William F. Temple
|William Frederick Temple|
9 March 1914|
Woolwich, United Kingdom
|Died||15 July 1989
Folkestone, United Kingdom
|Pen name||Temple Williams|
|Genre||Science fiction, Horror fiction|
|Notable works||Four Sided Triangle|
Prior to World War II, Temple shared a flat in London with fellow science fiction fans Arthur C. Clarke and Maurice K. Hanson. Temple wrote a gently humorous, semi-autobiographical account of this time, called Bachelor Flat, in the 1940s but failed to find a publisher. It was eventually printed in the collection 88 Gray's Inn Road: A Living-Space Odyssey (2000).
His first published science fiction work was the SF-horror short story "The Kosso", published in the anthology Thrills (1935). He went on to publish other works in amateur and professional magazines over the next few years. Service in World War II interrupted his writing career. After the war, he wrote novels and resumed publishing work in magazines, at a steady rate until about 1970.
Temple's son, Cliff Temple, was a leading UK athletics journalist, writer, commentator, and coach; and his daughter, Anne Patrizio MBE is well known in the UK as a campaigner for the rights of LGBT people and their parents.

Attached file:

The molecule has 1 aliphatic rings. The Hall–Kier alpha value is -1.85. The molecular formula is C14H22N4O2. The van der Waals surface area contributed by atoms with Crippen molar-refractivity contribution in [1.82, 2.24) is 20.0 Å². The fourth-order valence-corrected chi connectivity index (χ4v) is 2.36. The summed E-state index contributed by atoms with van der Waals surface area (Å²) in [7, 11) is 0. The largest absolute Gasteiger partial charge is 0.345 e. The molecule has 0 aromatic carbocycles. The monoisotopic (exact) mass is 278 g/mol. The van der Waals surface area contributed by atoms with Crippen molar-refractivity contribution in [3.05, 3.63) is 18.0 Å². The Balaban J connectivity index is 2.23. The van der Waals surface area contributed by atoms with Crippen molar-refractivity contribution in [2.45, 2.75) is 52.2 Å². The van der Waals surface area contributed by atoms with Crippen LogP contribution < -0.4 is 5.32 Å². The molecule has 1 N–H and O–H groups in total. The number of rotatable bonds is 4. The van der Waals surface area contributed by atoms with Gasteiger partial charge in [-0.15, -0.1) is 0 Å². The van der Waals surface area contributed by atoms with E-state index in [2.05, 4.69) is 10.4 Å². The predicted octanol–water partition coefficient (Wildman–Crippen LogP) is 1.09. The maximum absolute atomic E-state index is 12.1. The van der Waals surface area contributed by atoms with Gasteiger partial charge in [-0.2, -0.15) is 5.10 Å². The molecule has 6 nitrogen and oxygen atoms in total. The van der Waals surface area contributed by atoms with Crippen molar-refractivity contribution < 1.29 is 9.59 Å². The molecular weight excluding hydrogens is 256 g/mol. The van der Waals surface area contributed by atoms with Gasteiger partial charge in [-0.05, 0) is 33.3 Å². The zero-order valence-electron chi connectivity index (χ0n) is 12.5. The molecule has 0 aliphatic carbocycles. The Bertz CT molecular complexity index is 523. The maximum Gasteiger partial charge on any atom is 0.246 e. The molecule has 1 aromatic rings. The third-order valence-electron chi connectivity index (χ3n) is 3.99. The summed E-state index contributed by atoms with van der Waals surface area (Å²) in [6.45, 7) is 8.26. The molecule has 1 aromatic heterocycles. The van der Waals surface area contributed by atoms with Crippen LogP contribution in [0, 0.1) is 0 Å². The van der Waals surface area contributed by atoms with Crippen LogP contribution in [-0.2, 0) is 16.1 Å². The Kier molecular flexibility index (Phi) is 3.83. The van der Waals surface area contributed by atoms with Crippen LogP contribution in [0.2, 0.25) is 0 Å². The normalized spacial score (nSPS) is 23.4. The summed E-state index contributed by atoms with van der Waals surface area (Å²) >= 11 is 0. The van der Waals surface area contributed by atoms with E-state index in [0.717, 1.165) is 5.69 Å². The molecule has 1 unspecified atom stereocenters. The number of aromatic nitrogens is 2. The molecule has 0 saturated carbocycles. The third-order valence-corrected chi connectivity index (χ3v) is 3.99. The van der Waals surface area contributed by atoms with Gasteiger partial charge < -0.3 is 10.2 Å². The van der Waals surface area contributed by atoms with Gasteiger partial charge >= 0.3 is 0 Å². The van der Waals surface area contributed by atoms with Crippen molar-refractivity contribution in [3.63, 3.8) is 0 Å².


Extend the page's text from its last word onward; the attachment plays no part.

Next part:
His best-known work might be the novel which formed the basis for the film Four Sided Triangle, a 1949 novel which Groff Conklin called "brilliantly charactered and humanly real". P. Schuyler Miller praised its "warmly believable characters."
His science fiction novels include the Martin Magnus trilogy, published in hardcover by Frederick Muller Ltd: Martin Magnus, Planet Rover (1954), Martin Magnus on Venus (1955), and Martin Magnus on Mars (1956). The first two of these were re-published in paperback in 1970 by Mayflower Books Ltd.
- Lunar Lilliput (1937), Tales of Wonder
- The Smile of the Sphinx (1937), Tales of Wonder
- The Four Sided Triangle (1939), Amazing Stories
- Four Sided Triangle (1949)
- Martin Magnus, Planet Rover (1954)
- Martin Magnus on Venus (1955)
- Martin Magnus on Mars (1956)
- The Fleshpots of Sansato (1968)
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William F. Temple